After Murnau, then came the plight of the 1930s poetic realism of France, a slice in film history, when our master director, Renoir, developed most of his remarkable films notably La Règle du jeu (1939), Le Crime de Monsieur Lange (1936), La Bête humaine (1938). Poetic Realism, Bordwell writes in his Film History: An Introduction 2nd ed., "is not a unified movement, like French Impressionism or Soviet Montage; it was, rather, a general tendency." Much of Renoir's major works became part of this tendency of French Cinema. Most actors from La Grande Illusion have been part of this series of films like Jean Gabin. And it has, in some way, influence the track of the stylistics of cinema. It can be characterize as set of narrative modes on characters who live in the 'margins of society'. "With its roots in realist literature, this movement combined working-class milieus and downbeat story lines with moody, proto-noir art direction and lighting to stylishly represent contemporary social conditions." (here)

The nature of the poetic realism tendency precipitated the kind of deep-focus cinematography central to the stylistics of La Grande Illusion. What is exactly deep-focus cinematography? Well, it has many meanings depending on the time period it used to refer. One can quickly recall that of Petticoat Lane (1903) and its acute use of the style. The Petticoat deep-focus is extremely different to Renoir's use of deep-focus. The deep-focus of Petticoat is still primitive and hasn't been cracked from its shell. It lacks a narrative functional role and thus become a latent, less subversive type of deep-focus cinematography.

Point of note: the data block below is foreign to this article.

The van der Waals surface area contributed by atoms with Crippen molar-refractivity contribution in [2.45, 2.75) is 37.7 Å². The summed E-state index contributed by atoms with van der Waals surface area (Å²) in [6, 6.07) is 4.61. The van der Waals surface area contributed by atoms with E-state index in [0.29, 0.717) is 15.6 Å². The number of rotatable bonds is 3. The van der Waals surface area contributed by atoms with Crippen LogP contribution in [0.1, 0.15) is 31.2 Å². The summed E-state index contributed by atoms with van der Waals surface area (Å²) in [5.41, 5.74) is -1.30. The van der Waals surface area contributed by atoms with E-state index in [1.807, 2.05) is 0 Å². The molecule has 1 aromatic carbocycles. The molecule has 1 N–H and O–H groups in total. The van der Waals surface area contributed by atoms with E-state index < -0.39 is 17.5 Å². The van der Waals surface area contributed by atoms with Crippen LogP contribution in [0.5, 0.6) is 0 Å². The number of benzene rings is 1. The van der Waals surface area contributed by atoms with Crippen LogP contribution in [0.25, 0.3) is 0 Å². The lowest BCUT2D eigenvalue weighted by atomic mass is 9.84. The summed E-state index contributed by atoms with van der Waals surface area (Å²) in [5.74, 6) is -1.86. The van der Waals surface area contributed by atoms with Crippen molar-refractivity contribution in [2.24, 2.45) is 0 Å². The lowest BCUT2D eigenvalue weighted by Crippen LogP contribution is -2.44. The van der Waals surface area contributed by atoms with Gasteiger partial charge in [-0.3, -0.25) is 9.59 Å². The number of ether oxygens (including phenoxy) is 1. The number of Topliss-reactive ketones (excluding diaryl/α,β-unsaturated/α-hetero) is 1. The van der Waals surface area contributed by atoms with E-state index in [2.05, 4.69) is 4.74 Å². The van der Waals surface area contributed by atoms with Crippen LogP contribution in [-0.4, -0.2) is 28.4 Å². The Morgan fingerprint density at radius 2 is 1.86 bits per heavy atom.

Renoir's usage of deep focus have greatly improved because it acquires a functional role in the narrative. Let me elucidate this very important aspect.

One the series of frames below, one can observe a typical deep-focus shot, a frame with all planes (foreground, middle ground, and background) in sharp focus. We can determine its functional role by looking at the the middle plane where the two main characters of the narrative, Boeldieu and Marechal are positioned. This shot shows Marechal yawning behind a prisoner-officer on the foreground which we practically do not know. The plane behind them are composed of unidentified soldiers. This is part of a series of establishing shots to show the immediate surrounding of their prison camp.

Exhibit 1


The cinematography of this scene highly involves the elements of framing. Of course, no cinematographic technique can stand alone without the involvement of other aspects such as depth of field and mise-en-scene.

Plane Positioning

When one talks about a deep focus shot, one has to note that this is a matter of the camera LENS and it is, in a way, limited to that technological device. Since the quality of the lens encompasses other elements of a shot such as framing, shot scale, camera movement and much of the mise-en-scene it can cause a major distortion on the image or sometimes it works in subtle, unnoticeable ways. The lens is highly sensitive to all of these elements and it can be noted that all these elements highly depends on the deep of field.